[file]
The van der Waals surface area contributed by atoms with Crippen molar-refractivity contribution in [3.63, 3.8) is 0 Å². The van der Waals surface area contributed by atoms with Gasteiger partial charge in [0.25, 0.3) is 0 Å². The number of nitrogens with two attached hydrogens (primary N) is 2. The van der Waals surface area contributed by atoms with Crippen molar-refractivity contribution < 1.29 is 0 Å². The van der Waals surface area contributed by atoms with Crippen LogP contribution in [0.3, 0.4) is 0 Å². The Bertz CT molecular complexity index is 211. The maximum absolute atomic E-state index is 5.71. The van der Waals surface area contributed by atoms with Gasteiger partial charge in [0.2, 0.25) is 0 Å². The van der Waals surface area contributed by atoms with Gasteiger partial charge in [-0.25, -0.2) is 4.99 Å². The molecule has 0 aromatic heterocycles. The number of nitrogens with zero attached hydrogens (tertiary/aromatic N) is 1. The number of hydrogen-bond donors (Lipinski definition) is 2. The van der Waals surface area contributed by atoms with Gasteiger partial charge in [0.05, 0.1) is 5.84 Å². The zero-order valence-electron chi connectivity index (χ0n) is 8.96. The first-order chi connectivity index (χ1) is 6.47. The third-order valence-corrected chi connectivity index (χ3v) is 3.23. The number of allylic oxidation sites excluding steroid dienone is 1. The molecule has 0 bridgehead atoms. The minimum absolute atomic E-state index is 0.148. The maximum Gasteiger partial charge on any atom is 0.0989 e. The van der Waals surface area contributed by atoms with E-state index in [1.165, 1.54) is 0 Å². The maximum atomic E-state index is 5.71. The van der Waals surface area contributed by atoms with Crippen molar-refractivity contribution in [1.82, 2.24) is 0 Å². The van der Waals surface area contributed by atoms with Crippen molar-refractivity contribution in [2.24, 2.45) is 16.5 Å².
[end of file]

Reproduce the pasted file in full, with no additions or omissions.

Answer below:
The van der Waals surface area contributed by atoms with Crippen molar-refractivity contribution in [3.63, 3.8) is 0 Å². The van der Waals surface area contributed by atoms with Gasteiger partial charge in [0.25, 0.3) is 0 Å². The number of nitrogens with two attached hydrogens (primary N) is 2. The van der Waals surface area contributed by atoms with Crippen molar-refractivity contribution < 1.29 is 0 Å². The van der Waals surface area contributed by atoms with Crippen LogP contribution in [0.3, 0.4) is 0 Å². The Bertz CT molecular complexity index is 211. The maximum absolute atomic E-state index is 5.71. The van der Waals surface area contributed by atoms with Gasteiger partial charge in [0.2, 0.25) is 0 Å². The van der Waals surface area contributed by atoms with Gasteiger partial charge in [-0.25, -0.2) is 4.99 Å². The molecule has 0 aromatic heterocycles. The number of nitrogens with zero attached hydrogens (tertiary/aromatic N) is 1. The number of hydrogen-bond donors (Lipinski definition) is 2. The van der Waals surface area contributed by atoms with Gasteiger partial charge in [0.05, 0.1) is 5.84 Å². The zero-order valence-electron chi connectivity index (χ0n) is 8.96. The first-order chi connectivity index (χ1) is 6.47. The third-order valence-corrected chi connectivity index (χ3v) is 3.23. The number of allylic oxidation sites excluding steroid dienone is 1. The molecule has 0 bridgehead atoms. The minimum absolute atomic E-state index is 0.148. The maximum Gasteiger partial charge on any atom is 0.0989 e. The van der Waals surface area contributed by atoms with E-state index in [1.165, 1.54) is 0 Å². The maximum atomic E-state index is 5.71. The van der Waals surface area contributed by atoms with Crippen molar-refractivity contribution in [1.82, 2.24) is 0 Å². The van der Waals surface area contributed by atoms with Crippen molar-refractivity contribution in [2.24, 2.45) is 16.5 Å².